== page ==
The tension surrounding Argentina’s shaky economic situation was heightened last night as the country’s Lower House passed a bill to freeze increases to utility prices.
The Mauricio Macri government has been rolling back the multi-billion-dollar energy and transport subsidies that it inherited from the Cristina Fernández de Kirchner administration.
The opposition’s bill passed the Lower House yesterday with 133 votes in favour, 94 against and three abstentions. If it passes the Senate, the bill will roll back electricity and natural gas prices to November 2017 levels and prohibit future increases that exceed wage growth. It will also cap increases for small businesses and cooperatives to the inflation rate of wholesale goods.
The government has promised to veto the bill if it passes the Senate, where the ruling coalition has greater strength.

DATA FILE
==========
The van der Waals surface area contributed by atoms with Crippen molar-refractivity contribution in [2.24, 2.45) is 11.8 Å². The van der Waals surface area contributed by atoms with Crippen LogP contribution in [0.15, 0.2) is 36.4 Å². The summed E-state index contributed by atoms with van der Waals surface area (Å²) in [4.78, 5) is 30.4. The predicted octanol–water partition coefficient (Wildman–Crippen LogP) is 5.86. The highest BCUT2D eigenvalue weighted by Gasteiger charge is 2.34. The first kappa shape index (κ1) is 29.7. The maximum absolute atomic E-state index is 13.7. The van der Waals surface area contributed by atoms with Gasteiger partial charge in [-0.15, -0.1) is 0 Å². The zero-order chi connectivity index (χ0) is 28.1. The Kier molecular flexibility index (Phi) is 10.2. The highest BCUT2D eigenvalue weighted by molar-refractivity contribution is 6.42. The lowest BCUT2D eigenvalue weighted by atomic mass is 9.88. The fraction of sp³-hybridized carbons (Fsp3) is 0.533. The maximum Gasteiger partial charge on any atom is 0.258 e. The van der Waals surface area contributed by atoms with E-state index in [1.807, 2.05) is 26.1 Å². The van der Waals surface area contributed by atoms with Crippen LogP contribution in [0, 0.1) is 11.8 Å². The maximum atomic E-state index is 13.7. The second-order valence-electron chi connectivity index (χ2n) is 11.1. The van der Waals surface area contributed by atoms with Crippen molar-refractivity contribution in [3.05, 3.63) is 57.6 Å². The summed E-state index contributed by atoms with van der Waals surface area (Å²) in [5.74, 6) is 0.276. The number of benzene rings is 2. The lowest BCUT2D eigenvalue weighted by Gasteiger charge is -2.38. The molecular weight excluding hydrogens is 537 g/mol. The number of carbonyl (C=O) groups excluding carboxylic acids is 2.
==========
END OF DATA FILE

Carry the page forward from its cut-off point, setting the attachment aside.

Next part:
Argentina announced talks with the International Monetary Fund on Tuesday, 17 years after the country defaulted on its debt and 12 years after cutting ties with the fund. Onlookers believe the Fund will demand strong austerity measures from the government if it is to secure a loan.
Unions, social and political groups gathered outside Congress on Wednesday evening to protest the government's decision to sign with the IMF.
“Today we see the ghost of (Domingo) Cavallo in the form of his best disciples”, said Teamsters’ Union boss Pablo Mayano whose union gathered outside Congress “to support those lawmakers who have come to defend the interests of the Argentine people”.